It is said by some Stewart descendants that James Stewart donated a fireplace mantel from the President’s House to the artifacts collection of the Carpenters’ Company. More information is needed to verify this claim, however. Descendants of merchant Nathaniel Burt, who had purchased the house in 1832 in order to convert it into shops, stated as early as 1875 that Burt had saved a mantel from the second-floor drawing room and several other items and installed them in his new townhouse at 1203 Walnut Street. (See article by Edward Lawler Jr.). It is not clear whether that mantel, which eventually came to the Historical Society of Pennsylvania and today is on loan to Mount Vernon, is the same one that was attributed to Stewart’s donation.
It might have been during this time that James Stewart also donated a collection box from Old Swedes’ Church to the Carpenters’ Company. The wooden box, smaller than a shoebox, with a knobbed handle, is still in the Company’s collection.
A joyous occasion arrived for the Stewart family when, on March 29, 1837, the eldest daughter, Elizabeth, now 22 years old, married Samuel V. Roberts, a carpenter and also keeper of the U.S. Arsenal. The Roberts’ daughter Annie Sarah was born a little more than nine months later (Jan. 14, 1838), followed by four more children during the next decade.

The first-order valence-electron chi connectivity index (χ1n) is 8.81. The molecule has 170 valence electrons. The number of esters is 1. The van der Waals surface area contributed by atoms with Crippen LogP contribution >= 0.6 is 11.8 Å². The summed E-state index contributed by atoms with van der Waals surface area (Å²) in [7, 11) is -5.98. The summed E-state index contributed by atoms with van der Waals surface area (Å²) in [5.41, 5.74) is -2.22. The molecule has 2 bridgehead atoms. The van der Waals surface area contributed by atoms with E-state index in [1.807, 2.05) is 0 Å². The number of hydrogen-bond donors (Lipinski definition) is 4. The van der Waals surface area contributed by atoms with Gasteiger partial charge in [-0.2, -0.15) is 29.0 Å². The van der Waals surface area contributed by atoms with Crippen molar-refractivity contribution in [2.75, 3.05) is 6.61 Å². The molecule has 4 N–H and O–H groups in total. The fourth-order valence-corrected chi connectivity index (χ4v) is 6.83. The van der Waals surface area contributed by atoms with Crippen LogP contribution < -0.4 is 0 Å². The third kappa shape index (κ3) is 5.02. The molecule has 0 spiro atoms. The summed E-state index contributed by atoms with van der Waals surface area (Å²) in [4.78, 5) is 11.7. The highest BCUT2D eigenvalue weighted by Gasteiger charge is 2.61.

At the end of the 1840s, however, tragedy struck—and many times in succession. In March 1847, Sarah P. Kesler, the 28-year-old daughter of James and Sarah Stewart, died. Then, in the summer of 1849, her sister Elizabeth Roberts was taken ill with cholera and died on July 20. Barely three weeks later, Elizabeth’s one-year-old baby, Thomas, also died. Elizabeth and her son are buried at Gloria Dei, next to Sarah Kesler.
Samuel V. Roberts, obviously distraught over the deaths of two of his loved ones, left for California; it was the year of the Gold Rush. He died barely two years later, Nov. 19, 1851, and was buried in San Francisco.
The Roberts’ daughters, deprived of their parents, came to live with their grandparents, James and Sarah Stewart. The children included Annie and her sisters Isabella, Alice, and Rebecca. Unfortunately, Annie died in January 1854 at age 16; she is buried at Gloria Dei with her mother and baby brother.